Sunday, October 2, 2011



Note: Being part of the problem. The point needs to be made that
the hundreds of thousands of illegals (est. 400k in AZ) provide the
cover or "sea", as chairman mao once wrote, for the drug cartel

In a famous analogy, Mao saw the guerrillas as fish swimming in
the sea of the peasantry. The peasants sustained them, just as the
sea sustained the fish. Thus it was essential for the Red Army to
behave correctly in its relations with the peasantry, which came as a
pleasant surprise to peasants used to the behaviour of other
armies. (from ) Some of the Mex cartels seem to have
taken his advice

Department of Justice Cuts, Reassigns 81 Immigration Prosecutors
Published October 02, 2011
| Associated Press

WICHITA, Kan. -- As the first and only federal prosecutor in Kansas
dedicated solely to handling criminal immigration cases, Barry Disney
took a pragmatic approach to filing charges in an interior state that
has become a mecca for immigrant labor drawn to its massive
meatpacking plants and other food processing industries.
Limited resources were spent on the worst criminals who had been
deported and then come back to the United States. Disney's first
trial in federal court dealt with two illegal immigrants found
speeding through Kansas with an assault rifle wedged in the back seat
of a truck and loaded pistols hidden in the vehicle's speaker
compartments. Agents had seized $16,000 in drug-tainted currency.

Disney's job as an assistant U.S. attorney in Kansas was created
under a supplemental appropriation passed last year in the Southwest
Border Security Bill, an initiative targeting criminal immigration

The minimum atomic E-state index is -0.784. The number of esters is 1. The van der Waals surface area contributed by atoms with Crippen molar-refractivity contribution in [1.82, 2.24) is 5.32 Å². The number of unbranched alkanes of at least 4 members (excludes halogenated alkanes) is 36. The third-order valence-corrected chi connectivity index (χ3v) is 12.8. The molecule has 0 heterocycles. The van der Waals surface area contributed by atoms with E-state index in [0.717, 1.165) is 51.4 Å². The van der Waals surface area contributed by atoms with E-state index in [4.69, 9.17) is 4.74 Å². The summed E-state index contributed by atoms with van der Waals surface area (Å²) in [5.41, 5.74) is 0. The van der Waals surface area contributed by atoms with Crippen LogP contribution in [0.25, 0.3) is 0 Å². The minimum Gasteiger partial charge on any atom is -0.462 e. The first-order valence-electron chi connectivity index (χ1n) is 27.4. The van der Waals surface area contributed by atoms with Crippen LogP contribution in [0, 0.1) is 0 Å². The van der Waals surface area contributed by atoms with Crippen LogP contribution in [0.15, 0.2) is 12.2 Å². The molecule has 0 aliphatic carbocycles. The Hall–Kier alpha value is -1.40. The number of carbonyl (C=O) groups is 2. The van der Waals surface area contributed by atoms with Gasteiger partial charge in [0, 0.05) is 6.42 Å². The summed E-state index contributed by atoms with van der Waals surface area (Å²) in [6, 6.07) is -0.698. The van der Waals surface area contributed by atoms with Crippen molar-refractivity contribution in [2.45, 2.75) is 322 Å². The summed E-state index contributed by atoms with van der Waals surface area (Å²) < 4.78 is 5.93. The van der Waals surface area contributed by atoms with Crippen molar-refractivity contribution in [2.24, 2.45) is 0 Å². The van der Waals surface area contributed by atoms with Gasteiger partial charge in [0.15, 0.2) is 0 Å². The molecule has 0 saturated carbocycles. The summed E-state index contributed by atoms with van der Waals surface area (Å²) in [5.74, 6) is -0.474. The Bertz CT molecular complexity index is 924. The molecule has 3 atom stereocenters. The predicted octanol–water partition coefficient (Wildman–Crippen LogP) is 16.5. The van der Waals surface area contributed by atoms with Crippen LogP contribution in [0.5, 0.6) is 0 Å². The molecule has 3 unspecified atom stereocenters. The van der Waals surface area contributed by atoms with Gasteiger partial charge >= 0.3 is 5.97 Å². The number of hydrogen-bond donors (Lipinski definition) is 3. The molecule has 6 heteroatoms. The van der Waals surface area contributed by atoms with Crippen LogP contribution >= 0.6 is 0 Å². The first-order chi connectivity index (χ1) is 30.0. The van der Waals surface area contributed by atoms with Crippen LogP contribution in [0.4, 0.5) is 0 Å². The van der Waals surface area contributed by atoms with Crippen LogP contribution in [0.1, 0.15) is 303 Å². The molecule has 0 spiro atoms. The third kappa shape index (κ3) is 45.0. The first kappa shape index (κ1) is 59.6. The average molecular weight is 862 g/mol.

cases and Mexican drug cartels. With the end of the federal fiscal
year on Friday, the temporary funding for 81 immigration-dedicated
federal prosecutors like him has also ended, Justice Department
spokeswoman Jessica Smith said in Washington. Disney is one of 13
whose jobs were cut, while 68 others are being reassigned within the
Justice Department.
"My frustration was that they added these positions in 2011 because
they were needed; the need did not go away," Disney said.
Sixty-eight of the prosecutors will return to their old jobs and will
still be able to work on Southwest Border Initiative cases, but not
exclusively as they have for the past year, the Justice Department
said. Justice officials have confirmed the reductions but have
refused to elaborate on them.
"It is not that the U.S. attorney's office is going to ignore those
crimes. It is just that they don't have someone whose sole
responsibility is to do that," Disney said. "Fewer people are going
to have to do more. They are dedicated to doing it. It's just going
to be harder for them to do it."
Justice Department data analyzed by the Transactional Records Access
Clearinghouse at Syracuse University found that criminal immigration
cases filed in June accounted for 52 percent of new prosecutions in
the nation's federal courts.
"The Obama Administration has been pushing and pushing on